Friday, April 30, 2010
Thursday, April 29, 2010
Tuesday, April 27, 2010
Grace H. Kaiser's memoir Dr. Frau casually describes a time and place radically different from my own. She was a woman doctor in the 50's, when that was an unusual and often unappreciated female role. She made house calls, including many home births for Amish, Mennonite, or just anti-hospital families. She married and had four kids, while running her medical office out of her house and juggling the timing for the births among office hours, cooking meals, and home repair. It's a fascinating glimpse into the world of the Amish, where children weren't told about pregnancy so the mothers stayed quiet while birthing, as well as the world of a doctor fifty years ago, when babies weren't fed for twelve hours after birth but doctors drove through snow and floods to attend the mother. The foreword warns that it is highly fictionalized, since doctors aren't really supposed to attend and tell, but I hope the spirit is still accurate. Fun read; I wish I remembered where I heard about it.
Monday, April 26, 2010
Barbara O'Connor's The Small Adventure of Popeye and Elvis is another Cybil's book, from the kidlit blog awards. It's a slim book about a boy, Popeye, who earned his nickname when his loser uncle accidentally knocked out his eye with a BB gun. Popeye is a bit timid and bored, and when Elvis and his noisy family arrive in an enormous camper, he's delighted to find a new friend. Both boys eagerly embrace the tiny mystery of the boats they find in the creek, and they have just enough time to solve the puzzle and push Popeye's boundaries open a little bit. It's a cozy read that I'll offer to my kids, especially the one who has been giving himself nightmares with more bloodthirsty fare. B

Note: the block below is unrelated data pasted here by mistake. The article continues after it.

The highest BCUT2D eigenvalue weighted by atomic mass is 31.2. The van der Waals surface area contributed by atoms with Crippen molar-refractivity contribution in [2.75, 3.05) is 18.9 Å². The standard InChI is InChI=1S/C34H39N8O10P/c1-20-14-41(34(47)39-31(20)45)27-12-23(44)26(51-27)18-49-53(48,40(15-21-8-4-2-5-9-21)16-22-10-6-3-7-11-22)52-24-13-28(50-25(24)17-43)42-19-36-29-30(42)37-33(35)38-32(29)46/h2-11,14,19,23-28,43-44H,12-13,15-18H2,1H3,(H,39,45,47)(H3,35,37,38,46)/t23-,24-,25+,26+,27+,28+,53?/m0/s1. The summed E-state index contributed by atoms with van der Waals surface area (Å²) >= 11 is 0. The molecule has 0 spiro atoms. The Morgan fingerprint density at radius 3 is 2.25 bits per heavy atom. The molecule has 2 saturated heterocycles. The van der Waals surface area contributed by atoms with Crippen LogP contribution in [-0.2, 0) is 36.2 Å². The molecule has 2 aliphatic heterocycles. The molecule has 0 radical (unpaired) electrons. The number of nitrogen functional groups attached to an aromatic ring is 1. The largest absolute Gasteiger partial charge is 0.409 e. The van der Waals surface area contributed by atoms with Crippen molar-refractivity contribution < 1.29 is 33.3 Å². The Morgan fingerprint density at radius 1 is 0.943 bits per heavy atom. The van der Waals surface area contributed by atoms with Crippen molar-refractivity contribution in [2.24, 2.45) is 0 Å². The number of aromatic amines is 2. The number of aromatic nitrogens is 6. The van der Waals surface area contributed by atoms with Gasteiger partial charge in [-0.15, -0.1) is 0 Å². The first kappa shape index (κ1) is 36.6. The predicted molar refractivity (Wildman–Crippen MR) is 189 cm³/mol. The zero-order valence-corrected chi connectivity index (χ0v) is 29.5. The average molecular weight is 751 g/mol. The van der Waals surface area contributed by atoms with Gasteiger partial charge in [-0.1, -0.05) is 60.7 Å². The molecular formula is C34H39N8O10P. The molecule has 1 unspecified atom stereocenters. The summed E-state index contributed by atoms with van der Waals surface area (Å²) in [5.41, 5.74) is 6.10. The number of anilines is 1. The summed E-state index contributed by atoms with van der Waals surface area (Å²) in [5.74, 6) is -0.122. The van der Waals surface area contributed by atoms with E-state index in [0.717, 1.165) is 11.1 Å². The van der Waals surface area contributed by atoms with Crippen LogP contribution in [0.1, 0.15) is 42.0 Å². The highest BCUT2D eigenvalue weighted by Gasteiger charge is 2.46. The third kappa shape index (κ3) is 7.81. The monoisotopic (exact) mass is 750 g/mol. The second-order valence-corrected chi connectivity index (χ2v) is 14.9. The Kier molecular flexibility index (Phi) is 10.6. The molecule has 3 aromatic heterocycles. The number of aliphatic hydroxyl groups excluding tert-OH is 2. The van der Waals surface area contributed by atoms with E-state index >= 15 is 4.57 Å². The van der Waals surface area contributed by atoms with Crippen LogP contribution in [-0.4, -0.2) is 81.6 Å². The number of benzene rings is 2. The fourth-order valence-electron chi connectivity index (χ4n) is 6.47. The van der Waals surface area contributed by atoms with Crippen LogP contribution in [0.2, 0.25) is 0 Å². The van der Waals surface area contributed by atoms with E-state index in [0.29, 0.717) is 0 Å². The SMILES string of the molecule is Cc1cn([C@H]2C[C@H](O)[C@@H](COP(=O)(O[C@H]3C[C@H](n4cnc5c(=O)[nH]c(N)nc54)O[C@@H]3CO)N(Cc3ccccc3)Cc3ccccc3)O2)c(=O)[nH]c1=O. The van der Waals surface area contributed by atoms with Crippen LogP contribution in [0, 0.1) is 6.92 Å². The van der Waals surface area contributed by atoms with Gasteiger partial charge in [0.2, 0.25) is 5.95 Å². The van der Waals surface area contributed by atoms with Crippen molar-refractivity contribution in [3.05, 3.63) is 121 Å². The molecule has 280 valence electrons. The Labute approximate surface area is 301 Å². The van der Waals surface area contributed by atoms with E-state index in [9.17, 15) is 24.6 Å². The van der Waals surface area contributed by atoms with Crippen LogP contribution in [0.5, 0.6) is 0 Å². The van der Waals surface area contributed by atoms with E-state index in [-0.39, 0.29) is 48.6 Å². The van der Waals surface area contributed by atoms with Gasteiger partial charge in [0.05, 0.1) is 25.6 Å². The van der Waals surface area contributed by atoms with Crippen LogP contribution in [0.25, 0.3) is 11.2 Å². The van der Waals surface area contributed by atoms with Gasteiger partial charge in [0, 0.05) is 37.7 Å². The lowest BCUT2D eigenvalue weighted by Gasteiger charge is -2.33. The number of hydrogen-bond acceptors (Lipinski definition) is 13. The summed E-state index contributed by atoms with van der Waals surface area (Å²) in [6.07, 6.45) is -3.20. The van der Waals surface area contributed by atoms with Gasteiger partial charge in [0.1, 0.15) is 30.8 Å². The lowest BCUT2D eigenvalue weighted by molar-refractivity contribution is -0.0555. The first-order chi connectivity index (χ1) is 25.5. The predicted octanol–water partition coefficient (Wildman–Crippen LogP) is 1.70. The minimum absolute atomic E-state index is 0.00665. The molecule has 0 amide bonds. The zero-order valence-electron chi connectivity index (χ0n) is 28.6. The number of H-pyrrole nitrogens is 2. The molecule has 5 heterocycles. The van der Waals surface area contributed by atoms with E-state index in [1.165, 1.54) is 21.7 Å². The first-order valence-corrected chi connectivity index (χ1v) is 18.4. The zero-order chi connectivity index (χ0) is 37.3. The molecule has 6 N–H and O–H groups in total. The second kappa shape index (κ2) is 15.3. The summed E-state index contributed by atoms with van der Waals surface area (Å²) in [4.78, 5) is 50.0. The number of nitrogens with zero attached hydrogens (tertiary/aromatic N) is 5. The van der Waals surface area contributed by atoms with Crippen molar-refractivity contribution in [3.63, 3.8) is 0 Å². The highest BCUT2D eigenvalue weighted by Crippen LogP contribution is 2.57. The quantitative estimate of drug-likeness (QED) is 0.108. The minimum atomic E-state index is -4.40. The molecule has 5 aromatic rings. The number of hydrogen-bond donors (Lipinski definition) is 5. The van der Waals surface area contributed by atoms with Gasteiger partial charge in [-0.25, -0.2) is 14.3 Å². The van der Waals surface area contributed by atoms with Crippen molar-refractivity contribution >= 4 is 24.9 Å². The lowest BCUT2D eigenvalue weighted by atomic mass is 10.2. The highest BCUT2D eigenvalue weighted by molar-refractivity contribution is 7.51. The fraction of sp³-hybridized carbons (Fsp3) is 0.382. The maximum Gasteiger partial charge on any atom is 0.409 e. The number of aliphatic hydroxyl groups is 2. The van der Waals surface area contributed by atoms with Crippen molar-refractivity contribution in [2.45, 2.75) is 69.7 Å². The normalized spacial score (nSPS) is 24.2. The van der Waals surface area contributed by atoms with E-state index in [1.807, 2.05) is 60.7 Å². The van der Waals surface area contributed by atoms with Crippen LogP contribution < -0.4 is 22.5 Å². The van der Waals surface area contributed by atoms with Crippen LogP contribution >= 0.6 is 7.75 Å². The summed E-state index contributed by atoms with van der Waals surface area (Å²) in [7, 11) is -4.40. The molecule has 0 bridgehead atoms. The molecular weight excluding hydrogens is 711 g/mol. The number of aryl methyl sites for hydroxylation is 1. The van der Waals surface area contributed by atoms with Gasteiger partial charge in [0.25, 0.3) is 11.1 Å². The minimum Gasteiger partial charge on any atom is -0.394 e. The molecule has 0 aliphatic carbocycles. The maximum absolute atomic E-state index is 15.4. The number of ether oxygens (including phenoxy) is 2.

Sunday, April 25, 2010
- The Ages of Chaos, Marion Zimmier Bradley. Darkover book recommended by Jo Walton.
- Hanging Out With Cici, Francine Pascal, for a challenge
- First Drop of Crimson, Jeaniene Frost. I think this is a fluffy sexy vampire book.
- The Pro-Child Way: Parenting With an Ex, Ellen Kellner. How to be nice.
- And Falling, Fly, Skyler White. Not so fluffy vampire book.
- The Firelings, Carol Kendall. The volcano awakes. Timely, eh?
- How To Teach Physics To Your Dog, Chad Orzel.
- Marriage and Other Acts of Charity, Kate Braestrup
- Key to Rondo, Emily Rodda. Was supposed to be my K book. Hm, I have no L book ready either.
- Small Adventures of Popeye and Elvis, Barbara O'Connor.
- Dr. Frau, Grace H. Kaiser. Doctor for the Amish.
- Whatever it was I turned in on Thursday. So it was heavy, whatever it was.
Well, I turned in lots of stuff, and checked out less. So that was a win. I can't remember what my Spring Challenge is, and this is Screen Turn-off Week for us (postponed from last week due to illness). I can't look up anything on my blog, and there will be even less linking than usual. I had to get Special Dispensations to publish anything at all. We can all be grateful, although please do not comment on whether you are grateful I can put up anything at all, or that my posting will be limited by more than my innate sloth.
- Steering the Craft, Ursula LeGuin, more essays, this time apparently all on how to write.
- Genesis, Bernard Beckett. SF book about a doctoral thesis, I believe.
- Ender's Shadow: Command School. My son and my brother have both already read this graphic book. My copy, I mean. I make my books wait their turn.